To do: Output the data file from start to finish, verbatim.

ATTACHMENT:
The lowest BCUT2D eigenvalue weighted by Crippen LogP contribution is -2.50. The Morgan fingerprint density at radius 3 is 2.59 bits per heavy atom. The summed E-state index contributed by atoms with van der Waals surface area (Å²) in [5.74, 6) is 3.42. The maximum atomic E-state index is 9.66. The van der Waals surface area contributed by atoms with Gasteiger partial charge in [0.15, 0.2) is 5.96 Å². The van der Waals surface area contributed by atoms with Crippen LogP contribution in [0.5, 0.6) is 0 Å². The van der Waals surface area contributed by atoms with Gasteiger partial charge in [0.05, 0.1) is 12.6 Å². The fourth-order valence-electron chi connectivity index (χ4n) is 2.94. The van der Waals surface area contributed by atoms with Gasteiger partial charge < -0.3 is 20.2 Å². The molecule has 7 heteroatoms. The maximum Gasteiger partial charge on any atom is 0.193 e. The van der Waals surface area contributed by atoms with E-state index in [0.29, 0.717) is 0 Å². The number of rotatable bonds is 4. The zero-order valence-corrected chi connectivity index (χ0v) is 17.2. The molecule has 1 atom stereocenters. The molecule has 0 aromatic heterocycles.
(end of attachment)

The lowest BCUT2D eigenvalue weighted by Crippen LogP contribution is -2.50. The Morgan fingerprint density at radius 3 is 2.59 bits per heavy atom. The summed E-state index contributed by atoms with van der Waals surface area (Å²) in [5.74, 6) is 3.42. The maximum atomic E-state index is 9.66. The van der Waals surface area contributed by atoms with Gasteiger partial charge in [0.15, 0.2) is 5.96 Å². The van der Waals surface area contributed by atoms with Crippen LogP contribution in [0.5, 0.6) is 0 Å². The van der Waals surface area contributed by atoms with Gasteiger partial charge in [0.05, 0.1) is 12.6 Å². The fourth-order valence-electron chi connectivity index (χ4n) is 2.94. The van der Waals surface area contributed by atoms with Gasteiger partial charge < -0.3 is 20.2 Å². The molecule has 7 heteroatoms. The maximum Gasteiger partial charge on any atom is 0.193 e. The van der Waals surface area contributed by atoms with E-state index in [0.29, 0.717) is 0 Å². The number of rotatable bonds is 4. The zero-order valence-corrected chi connectivity index (χ0v) is 17.2. The molecule has 1 atom stereocenters. The molecule has 0 aromatic heterocycles.